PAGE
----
Ambedkar had been invited to testify before the Southborough Committee, which was preparing the Government of India Act 1919. At this hearing, Ambedkar argued for creating separate electorates and reservations for untouchables and other religious communities.[39] In 1920, he began the publication of the weekly Mooknayak (Leader of the Silent) in Mumbai with the help of Shahu of Kolhapur, that is, Shahu IV (1874–1922).[40]

Ambedkar went on to work as a legal professional. In 1926, he successfully defended three non-Brahmin leaders who had accused the Brahmin community of ruining India and were then subsequently sued for libel. Dhananjay Keer notes, "The victory was resounding, both socially and individually, for the clients and the doctor".

While practising law in the Bombay High Court, he tried to promote education to untouchables and uplift them. His first organised attempt was his establishment of the central institution Bahishkrit Hitakarini Sabha, intended to promote education and socio-economic improvement, as well as the welfare of "outcastes", at the time referred to as depressed classes.[41] For the defence of Dalit rights, he started many periodicals like Mook Nayak, Bahishkrit Bharat, and Equality Janta.[42]

He was appointed to the Bombay Presidency Committee to work with the all-European Simon Commission in 1925.[43] This commission had sparked great protests across India, and while its report was ignored by most Indians, Ambedkar himself wrote a separate set of recommendations for the future Constitution of India.[44]

By 1927, Ambedkar had decided to launch active movements against untouchability. He began with public movements and marches to open up public drinking water resources. He also began a struggle for the right to enter Hindu temples. He led a satyagraha in Mahad to fight for the right of the untouchable community to draw water from the main water tank of the town.[45] In a conference in late 1927, Ambedkar publicly condemned the classic Hindu text, the Manusmriti (Laws of Manu), for ideologically justifying caste discrimination and "untouchability", and he ceremonially burned copies of the ancient text. On 25 December 1927, he led thousands of followers to burn copies of Manusmriti.[46][47] Thus annually 25 December is celebrated as Manusmriti Dahan Din (Manusmriti Burning Day) by Ambedkarites and Dalits.[48][49]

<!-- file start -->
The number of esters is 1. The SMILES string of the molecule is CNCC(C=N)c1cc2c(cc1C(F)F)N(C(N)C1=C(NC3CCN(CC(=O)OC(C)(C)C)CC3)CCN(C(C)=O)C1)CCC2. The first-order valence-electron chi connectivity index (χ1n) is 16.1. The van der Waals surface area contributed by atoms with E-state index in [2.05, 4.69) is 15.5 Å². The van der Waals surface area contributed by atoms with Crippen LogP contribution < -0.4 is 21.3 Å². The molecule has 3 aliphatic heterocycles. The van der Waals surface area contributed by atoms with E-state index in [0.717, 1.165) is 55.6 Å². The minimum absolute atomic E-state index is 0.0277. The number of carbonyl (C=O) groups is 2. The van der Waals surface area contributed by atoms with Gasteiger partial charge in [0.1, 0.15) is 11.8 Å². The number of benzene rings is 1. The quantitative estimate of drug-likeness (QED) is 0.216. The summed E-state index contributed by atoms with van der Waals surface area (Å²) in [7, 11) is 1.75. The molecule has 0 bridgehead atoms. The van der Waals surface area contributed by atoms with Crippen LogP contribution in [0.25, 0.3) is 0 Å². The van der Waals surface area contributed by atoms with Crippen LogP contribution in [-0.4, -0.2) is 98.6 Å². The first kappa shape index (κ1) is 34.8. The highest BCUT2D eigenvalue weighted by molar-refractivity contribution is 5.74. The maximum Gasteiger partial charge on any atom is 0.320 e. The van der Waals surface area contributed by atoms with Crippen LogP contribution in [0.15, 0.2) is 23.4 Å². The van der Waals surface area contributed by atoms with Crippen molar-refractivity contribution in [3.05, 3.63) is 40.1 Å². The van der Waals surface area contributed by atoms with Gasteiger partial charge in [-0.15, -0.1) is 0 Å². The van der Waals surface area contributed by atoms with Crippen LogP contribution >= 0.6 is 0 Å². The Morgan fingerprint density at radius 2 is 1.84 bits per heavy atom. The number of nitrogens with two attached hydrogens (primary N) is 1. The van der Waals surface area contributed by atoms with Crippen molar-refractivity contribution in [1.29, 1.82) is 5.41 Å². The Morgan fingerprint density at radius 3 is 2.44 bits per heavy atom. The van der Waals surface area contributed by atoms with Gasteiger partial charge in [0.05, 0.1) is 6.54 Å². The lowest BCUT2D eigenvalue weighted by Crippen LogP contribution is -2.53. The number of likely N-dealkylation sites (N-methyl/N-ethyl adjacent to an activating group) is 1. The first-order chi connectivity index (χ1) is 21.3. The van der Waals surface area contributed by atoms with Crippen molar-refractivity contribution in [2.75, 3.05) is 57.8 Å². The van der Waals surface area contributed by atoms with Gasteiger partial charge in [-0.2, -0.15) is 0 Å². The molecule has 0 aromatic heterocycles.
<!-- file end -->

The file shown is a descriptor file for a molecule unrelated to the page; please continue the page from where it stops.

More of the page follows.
In 1930, Ambedkar launched the Kalaram Temple movement after three months of preparation. About 15,000 volunteers assembled at Kalaram Temple satygraha making one of the greatest processions of Nashik. The procession was headed by a military band and a batch of scouts; women and men walked with discipline, order and determination to see the god for the first time. When they reached the gates, the gates were closed by Brahmin authorities.[50]

Poona Pact

M.R. Jayakar, Tej Bahadur Sapru and Ambedkar at Yerwada jail, in Poona, on 24 September 1932, the day the Poona Pact was signed

In 1932, the British colonial government announced the formation of a separate electorate for "Depressed Classes" in the Communal Award. Mahatma Gandhi fiercely opposed a separate electorate for untouchables, saying he feared that such an arrangement would divide the Hindu community.[51][52][53] Gandhi protested by fasting while imprisoned in the Yerwada Central Jail of Poona. Following the fast, congressional politicians and activists such as Madan Mohan Malaviya and Palwankar Baloo organised joint meetings with Ambedkar and his supporters at Yerwada.[54] On 25 September 1932, the agreement, known as the Poona Pact was signed between Ambedkar (on behalf of the depressed classes among Hindus) and Madan Mohan Malaviya (on behalf of the other Hindus). The agreement gave reserved seats for the depressed classes in the Provisional legislatures within the general electorate. Due to the pact the depressed class received 148 seats in the legislature instead of the 71, as allocated in the Communal Award proposed earlier by the colonial government under Prime Minister Ramsay MacDonald. The text used the term "Depressed Classes" to denote Untouchables among Hindus who were later called Scheduled Castes and Scheduled Tribes under the India Act 1935, and the later Indian Constitution of 1950.[55] In the Poona Pact, a unified electorate was in principle formed, but primary and secondary elections allowed Untouchables in practice to choose their own candidates.[56]

Political career

Ambedkar with his family members at Rajgraha in February 1934. From left – Yashwant (son), Ambedkar, Ramabai (wife), Laxmibai (wife of his elder brother, Balaram), Mukund (nephew) and Ambedkar's favourite dog, Tobby